It’s been a long strange journey in District 69, but yesterday students and staff were back for the first day of the new school year.
“We’re on, what I think has been a very long journey,” said superintendent Rollie Koop at Tuesday’s board of education meeting. “It goes back to January when the proposition of potentially reducing the number of schools became a recommendation.”
On April 30, the board voted to close four schools and reconfigure the entire district and turned its focus to preparing schools for September. On May 28, the teachers’ partial job action escalated to rotating one-day walkouts and things got more complicated.
“I’m so pleased to be here and I’m so pleased with what I’ve witnessed over the last three days in particular as people came back to the buildings,” he said, referencing a flood at the new Qualicum Beach Elementary a week ago, just the latest in a long line of complications.
He praised “support staff, operations and maintenance, teaching staff, principals and vice principals, district staff, contractors — all working side by side as something larger to ensure we have readiness today.”
He said all the schools look great and the teachers have spent the last few days since the strike ended Friday preparing their classes and in many cases getting used to new schools or cleaning up water damaged teaching materials that had been in boxes on the floor in QBES.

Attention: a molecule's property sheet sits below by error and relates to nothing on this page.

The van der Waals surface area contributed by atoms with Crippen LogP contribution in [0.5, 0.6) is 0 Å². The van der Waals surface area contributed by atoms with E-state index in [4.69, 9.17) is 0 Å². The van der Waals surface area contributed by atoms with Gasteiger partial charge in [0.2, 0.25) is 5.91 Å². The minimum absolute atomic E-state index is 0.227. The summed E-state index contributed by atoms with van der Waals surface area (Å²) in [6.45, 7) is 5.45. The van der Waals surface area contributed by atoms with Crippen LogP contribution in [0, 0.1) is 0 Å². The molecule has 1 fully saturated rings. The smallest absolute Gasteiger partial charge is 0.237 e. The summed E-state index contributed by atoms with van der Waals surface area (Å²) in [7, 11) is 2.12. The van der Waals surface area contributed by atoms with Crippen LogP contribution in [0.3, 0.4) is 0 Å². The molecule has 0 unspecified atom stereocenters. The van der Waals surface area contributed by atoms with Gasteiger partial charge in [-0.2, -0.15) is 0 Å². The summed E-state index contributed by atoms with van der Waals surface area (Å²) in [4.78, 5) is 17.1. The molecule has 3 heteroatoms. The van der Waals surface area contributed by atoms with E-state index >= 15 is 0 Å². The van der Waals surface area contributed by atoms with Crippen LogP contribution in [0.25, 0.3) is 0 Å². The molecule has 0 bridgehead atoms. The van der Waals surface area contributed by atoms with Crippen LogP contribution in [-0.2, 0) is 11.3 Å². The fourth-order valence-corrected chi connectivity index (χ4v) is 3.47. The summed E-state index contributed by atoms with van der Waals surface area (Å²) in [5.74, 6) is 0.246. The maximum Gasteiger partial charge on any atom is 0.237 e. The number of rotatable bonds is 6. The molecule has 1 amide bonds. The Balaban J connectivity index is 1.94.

“Our teachers have worked tirelessly… looking forward to tomorrow,” Mount Arrowsmith Teachers’ Association president Debbie Morran said at the meeting.
“I want to acknowledge the monumental task of setting up a classroom and we need to acknowledge our support staff.” She said they still have work to do ensuring the safety of the new sites, establishing new school cultures, rebuilding relationships and “for teachers the task continues in terms of advocating for students, advocating for supports and advocating for a fully funded public education system.”
Asked if the year would be extended to make up for the three week late start, Koop said that there would be a new provincial exam schedule for high school students.
Otherwise, “There’s no provision to add additional time to the school year. We’ve shifted to a paradigm where we’re not concerned about covering curriculum but we’re more concerned with providing meaningful learning experiences for students. Teachers have a great deal of autonomy to work within the revised learning outcomes.”
Wednesday morning appeared to go as smoothly or better than expected with district staff and RCMP joining teachers to help direct and enforce traffic, particularly around the former middle schools which were receiving not only new students, but in some cases students on their first ever day of school.